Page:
Here are some articles that caught my attention this past week: Topics include: How to pay too much for stocks, The world of Mad Men’s Don Draper, why I cheer for lower stock prices and more.
Don’t get dazzled by Glittering Growth – Jason Zweig
It only took a 300% rise in the stock market over the last 5 years to get investors back interested in stocks. And now, investors are repeating a similar mistake – overpaying for the hot “growth” stocks of the day.
“There isn’t any doubt that the potential profits from breakthroughs in biotechnology are huge. Nor was there any doubt, back in 1999, that the Internet would boom—and, sure enough, it did. If you happened to buy Amazon.com, you ended up being right—and making a good investment. But if you bought just about anything else, from America Online or Exodus Communications to Lycos and VerticalNet, you ended up badly underperforming the rest of the stock market—even though the Internet grew just as explosively as you expected.”
Reminds me of a great quote by Benjamin Graham in his classic book The Intelligent Investor:
“Today’s investor is so concerned with anticipating the future that he is already paying handsomely for it in advance. Thus what he has projected with so much study and care may actually happen and still not bring him any profit. If it should fail to materialize to the degree as expected he may in fact be faced with a serious temporary and perhaps even permanent loss.”
Some worry what would happen if all investors started index investing. But I think the evidence from the past year or two in some names proves that some greedy investors have the memory of a goldfish.
The “Mad Men” Chart Book, just how different Don Draper’s world was from yours
Not totally investing related, though there are some great charts on Dow Jones Industrial Average level, interest rates, etc, but a quick, fun read nonetheless.
J.P Morgan Guide To The Markets
I missed this last weekend, but this is always on my reading list whenever it is updated. J.P. Morgan’s researchers do a great job putting together tons or charts and data about the economy today.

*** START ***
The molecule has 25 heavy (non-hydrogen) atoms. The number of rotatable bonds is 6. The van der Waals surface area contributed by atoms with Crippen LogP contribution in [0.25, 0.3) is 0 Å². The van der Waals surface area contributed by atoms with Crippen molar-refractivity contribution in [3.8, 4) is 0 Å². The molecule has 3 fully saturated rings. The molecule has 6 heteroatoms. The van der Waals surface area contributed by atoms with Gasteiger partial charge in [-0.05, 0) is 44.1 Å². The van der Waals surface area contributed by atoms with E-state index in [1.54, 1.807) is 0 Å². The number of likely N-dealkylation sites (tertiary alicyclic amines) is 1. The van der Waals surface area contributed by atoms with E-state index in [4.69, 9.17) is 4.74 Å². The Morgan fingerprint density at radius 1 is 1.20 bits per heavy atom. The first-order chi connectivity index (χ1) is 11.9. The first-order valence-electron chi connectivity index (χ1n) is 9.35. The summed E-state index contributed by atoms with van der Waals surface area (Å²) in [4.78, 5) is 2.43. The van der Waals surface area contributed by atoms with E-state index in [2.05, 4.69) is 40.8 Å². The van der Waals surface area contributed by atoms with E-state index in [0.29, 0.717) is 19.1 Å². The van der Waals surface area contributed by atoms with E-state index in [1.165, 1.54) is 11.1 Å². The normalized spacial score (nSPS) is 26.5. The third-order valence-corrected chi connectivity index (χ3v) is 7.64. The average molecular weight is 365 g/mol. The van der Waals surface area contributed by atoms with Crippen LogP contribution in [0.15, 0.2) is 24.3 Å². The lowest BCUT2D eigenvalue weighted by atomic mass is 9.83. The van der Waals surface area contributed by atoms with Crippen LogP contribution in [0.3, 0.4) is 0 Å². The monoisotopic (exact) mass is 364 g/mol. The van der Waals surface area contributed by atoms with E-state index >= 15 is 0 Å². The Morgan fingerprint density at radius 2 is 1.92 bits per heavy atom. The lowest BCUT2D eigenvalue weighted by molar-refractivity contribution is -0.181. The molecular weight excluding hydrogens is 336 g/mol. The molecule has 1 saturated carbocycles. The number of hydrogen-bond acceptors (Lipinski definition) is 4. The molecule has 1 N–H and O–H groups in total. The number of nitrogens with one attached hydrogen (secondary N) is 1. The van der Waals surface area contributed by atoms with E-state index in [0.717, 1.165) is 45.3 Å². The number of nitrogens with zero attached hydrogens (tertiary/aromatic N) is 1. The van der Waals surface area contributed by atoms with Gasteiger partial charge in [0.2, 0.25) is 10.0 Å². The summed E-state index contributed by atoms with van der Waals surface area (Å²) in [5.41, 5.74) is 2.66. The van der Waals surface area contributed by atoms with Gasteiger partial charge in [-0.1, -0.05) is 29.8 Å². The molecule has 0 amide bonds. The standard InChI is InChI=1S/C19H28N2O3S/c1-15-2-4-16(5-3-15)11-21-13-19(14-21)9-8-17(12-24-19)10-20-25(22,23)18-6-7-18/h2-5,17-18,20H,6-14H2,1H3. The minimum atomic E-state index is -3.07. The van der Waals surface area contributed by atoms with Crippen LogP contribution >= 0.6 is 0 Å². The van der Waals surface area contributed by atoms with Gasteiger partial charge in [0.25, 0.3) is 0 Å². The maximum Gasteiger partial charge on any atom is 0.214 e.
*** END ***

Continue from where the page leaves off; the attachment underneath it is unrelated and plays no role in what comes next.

The whole presentation is worth a look, here is just one slide I want to highlight.
A lot of media time and internet bandwidth is begin used today to discuss the “upcoming market crash”. They are right in a way, there will be a day when the market goes down again, and that’s ok.
But for investors waiting for a 2008 repeat (a once or twice in a lifetime event), I just don’t see where it is going to come from.
Sure, stocks are more expensive than a few years ago, and a 10-20% correction will probably come within the year. But systematic collapse? Not looking likely. Corporations are making more money than ever with the least amount of leverage they have had in over 20 years.
As confidence increases and we pull ourselves out of this balance sheet recession, leverage should tick back up, which should propel profits even higher. But looking at charts like that make me more than comfortable to continue to buy and hold at today’s levels.
The Blessing of Declining Stock Prices
A classic lesson straight out of the book of Buffett and Graham. There are 2 days the price of a stock matter to you. The day you buy and the day you sell. What it does in between really doesn’t matter.
So when you can research a stock well enough to have confidence it won’t go the way of the dodo, declining prices is just an invitation to make more money in the long run.
Low morale will continue until the beatings improve
This past week was not a good one for investors heavily invested in high flying growth stocks. Biotechnology and social media took the brunt of the sell off. Josh’s input on the market is always humorous and more importantly educational. Here is the crux of it:
“The upshot is that if you have a diversified portfolio, you’re not quite howling in pain yet. While the Nasdaq and Russell are both down more than 7%, the social media and biotech index are down 20%, there are other areas of the investable markets that are doing just fine. The Dow is down less than 2% and the S&P is down less than 4% from the recent highs. In the old days, this is how stocks used to act! It wasn’t 72 and sunny every day, but somehow we survived. Investment grade corporates, high yields, Treasurys are all up on the year. So are foreign stocks, the VXUS – an ETF that owns the world’s equities ex-United States, is up around 2% since the year began.
So unless you came into the year fully invested in US equities, chasing the hottest sectors, you’re fine. Trend-following was your friend last year, asset allocation is your friend this year.”
That’s all for this weekend. Happy investing!